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He was her "liege man of life and limb and earthly worship" — something he pledged at her coronation.
He was her constant companion, her loyal servant, her husband of 73 years, her consort (the longest-serving in British history), her tireless offsider at countless public duties.
He was a hugely important part of her story.
The death of Prince Philip, the Duke of Edinburgh, at 99 brings to an end a long, remarkable and durable partnership, and robs Queen Elizabeth of her greatest supporter.
He was there for her greatest moments, and for her most difficult times, atop the throne that was thrust upon her unexpectedly early.
Indeed, Philip himself had to cope with assuming a subsidiary role to his wife much earlier in their marriage than they had expected, following the abdication of her uncle and early death of her father.
He embraced that role, not without frustration as he gave up his naval career and, effectively, his own identity, but also with the recognition that his wife needed his support to sustain the family legacy.
“There was no precedent,” he told the BBC in an interview to mark his 90th birthday.
“If I asked somebody, ‘What do you expect me to do?’, they all looked blank.”
He was a man of action, a legacy of a peripatetic childhood in which he had to develop a thick skin to survive, and he wasted no time in pursuing his own duties as well as supporting the Queen’s.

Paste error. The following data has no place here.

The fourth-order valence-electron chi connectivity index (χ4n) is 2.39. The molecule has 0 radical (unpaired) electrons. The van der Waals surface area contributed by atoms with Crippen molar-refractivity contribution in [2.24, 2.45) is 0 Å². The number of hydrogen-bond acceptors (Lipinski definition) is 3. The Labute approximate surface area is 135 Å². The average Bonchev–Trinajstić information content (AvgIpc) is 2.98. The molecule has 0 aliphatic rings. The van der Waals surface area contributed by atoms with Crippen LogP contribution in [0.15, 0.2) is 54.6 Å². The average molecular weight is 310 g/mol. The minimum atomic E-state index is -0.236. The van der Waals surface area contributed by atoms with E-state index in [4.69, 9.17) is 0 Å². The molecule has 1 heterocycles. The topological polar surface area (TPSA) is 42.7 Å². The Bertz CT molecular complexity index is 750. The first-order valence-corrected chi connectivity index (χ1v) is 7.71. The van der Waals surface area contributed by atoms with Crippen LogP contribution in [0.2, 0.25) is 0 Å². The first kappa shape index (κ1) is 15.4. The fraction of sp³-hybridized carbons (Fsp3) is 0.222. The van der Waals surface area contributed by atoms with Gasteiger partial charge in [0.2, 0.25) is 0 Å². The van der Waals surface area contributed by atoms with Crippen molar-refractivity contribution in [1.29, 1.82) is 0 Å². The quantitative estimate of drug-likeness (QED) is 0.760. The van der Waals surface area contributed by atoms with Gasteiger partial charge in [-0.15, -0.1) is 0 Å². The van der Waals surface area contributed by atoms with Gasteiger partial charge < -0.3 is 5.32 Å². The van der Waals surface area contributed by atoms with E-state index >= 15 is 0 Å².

He was a patron of many causes, including the World Wildlife Fund, which he served as president for 15 years, delicately mixing his passion for the natural world with his love of hunting and fishing.
While he was comfortable with a gun in his hand or a horse beneath him while playing polo, he had an often-ignored intellectual side. He had a private art collection, and a massive library, and in 1966 founded St George’s House, Windsor, a centre for meetings between different faiths, and between clergy and scientists.
The duke was tough, manly, old-fashioned, and those attributes — combined with his ability to occasionally put his foot in his mouth while speaking — left him, perhaps unfairly, with a reputation for impatience, irascibility and rudeness. Better, the Daily Telegraph wrote at the weekend, to describe him as "decisive, direct, unbedazzled by grandeur, unpompous."
He is also credited with helping bring the monarchy into the modern world. He was the one who pushed for the Royal Family to allow television cameras into Buckingham Palace for a behind-the-scenes documentary in the 1960s, and he was a hands-on father decades before that became common practice.
He was a welcome sight in New Zealand, especially the South, during 10 royal visits, and many youngsters from this nation have been through the Duke of Edinburgh Award scheme, one of his greatest legacies.
So, as the flags are flown at half-mast, and the guns make their salute, and the world reflects on a life of duty, thoughts must now also turn to the Queen.
She will mourn the loss of her husband, but will hopefully be comforted by the esteem in which he was held by so many. Her Philip, her prince, has fulfilled his duty.